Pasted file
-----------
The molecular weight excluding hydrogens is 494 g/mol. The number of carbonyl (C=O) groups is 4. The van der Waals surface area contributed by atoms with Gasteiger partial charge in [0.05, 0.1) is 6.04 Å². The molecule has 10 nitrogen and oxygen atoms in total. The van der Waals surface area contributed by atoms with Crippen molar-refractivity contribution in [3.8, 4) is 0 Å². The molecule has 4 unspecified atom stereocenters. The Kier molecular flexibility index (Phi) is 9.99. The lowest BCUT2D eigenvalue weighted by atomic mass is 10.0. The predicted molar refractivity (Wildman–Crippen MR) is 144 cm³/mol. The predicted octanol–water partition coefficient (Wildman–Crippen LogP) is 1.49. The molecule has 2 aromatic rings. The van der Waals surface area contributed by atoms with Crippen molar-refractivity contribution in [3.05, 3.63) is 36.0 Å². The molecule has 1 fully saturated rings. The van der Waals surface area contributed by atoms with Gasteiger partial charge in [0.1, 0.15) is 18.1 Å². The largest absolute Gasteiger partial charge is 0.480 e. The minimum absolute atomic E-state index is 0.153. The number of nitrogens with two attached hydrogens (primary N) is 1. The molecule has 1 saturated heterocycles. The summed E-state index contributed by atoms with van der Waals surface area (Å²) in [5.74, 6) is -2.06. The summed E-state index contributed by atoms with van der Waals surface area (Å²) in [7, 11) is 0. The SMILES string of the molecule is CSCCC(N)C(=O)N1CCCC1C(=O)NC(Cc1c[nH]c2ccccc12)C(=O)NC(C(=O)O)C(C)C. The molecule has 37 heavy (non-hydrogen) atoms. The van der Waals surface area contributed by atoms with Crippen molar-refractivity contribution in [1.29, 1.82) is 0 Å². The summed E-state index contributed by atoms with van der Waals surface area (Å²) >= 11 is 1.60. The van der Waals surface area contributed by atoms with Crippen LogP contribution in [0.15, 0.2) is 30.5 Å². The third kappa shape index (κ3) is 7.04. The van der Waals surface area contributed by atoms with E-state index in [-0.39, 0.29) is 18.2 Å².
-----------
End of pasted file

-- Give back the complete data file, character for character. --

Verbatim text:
The molecular weight excluding hydrogens is 494 g/mol. The number of carbonyl (C=O) groups is 4. The van der Waals surface area contributed by atoms with Gasteiger partial charge in [0.05, 0.1) is 6.04 Å². The molecule has 10 nitrogen and oxygen atoms in total. The van der Waals surface area contributed by atoms with Crippen molar-refractivity contribution in [3.8, 4) is 0 Å². The molecule has 4 unspecified atom stereocenters. The Kier molecular flexibility index (Phi) is 9.99. The lowest BCUT2D eigenvalue weighted by atomic mass is 10.0. The predicted molar refractivity (Wildman–Crippen MR) is 144 cm³/mol. The predicted octanol–water partition coefficient (Wildman–Crippen LogP) is 1.49. The molecule has 2 aromatic rings. The van der Waals surface area contributed by atoms with Crippen molar-refractivity contribution in [3.05, 3.63) is 36.0 Å². The molecule has 1 fully saturated rings. The van der Waals surface area contributed by atoms with Gasteiger partial charge in [0.1, 0.15) is 18.1 Å². The largest absolute Gasteiger partial charge is 0.480 e. The minimum absolute atomic E-state index is 0.153. The number of nitrogens with two attached hydrogens (primary N) is 1. The molecule has 1 saturated heterocycles. The summed E-state index contributed by atoms with van der Waals surface area (Å²) in [5.74, 6) is -2.06. The summed E-state index contributed by atoms with van der Waals surface area (Å²) in [7, 11) is 0. The SMILES string of the molecule is CSCCC(N)C(=O)N1CCCC1C(=O)NC(Cc1c[nH]c2ccccc12)C(=O)NC(C(=O)O)C(C)C. The molecule has 37 heavy (non-hydrogen) atoms. The van der Waals surface area contributed by atoms with Crippen molar-refractivity contribution in [1.29, 1.82) is 0 Å². The summed E-state index contributed by atoms with van der Waals surface area (Å²) >= 11 is 1.60. The van der Waals surface area contributed by atoms with Crippen LogP contribution in [0.15, 0.2) is 30.5 Å². The third kappa shape index (κ3) is 7.04. The van der Waals surface area contributed by atoms with E-state index in [-0.39, 0.29) is 18.2 Å².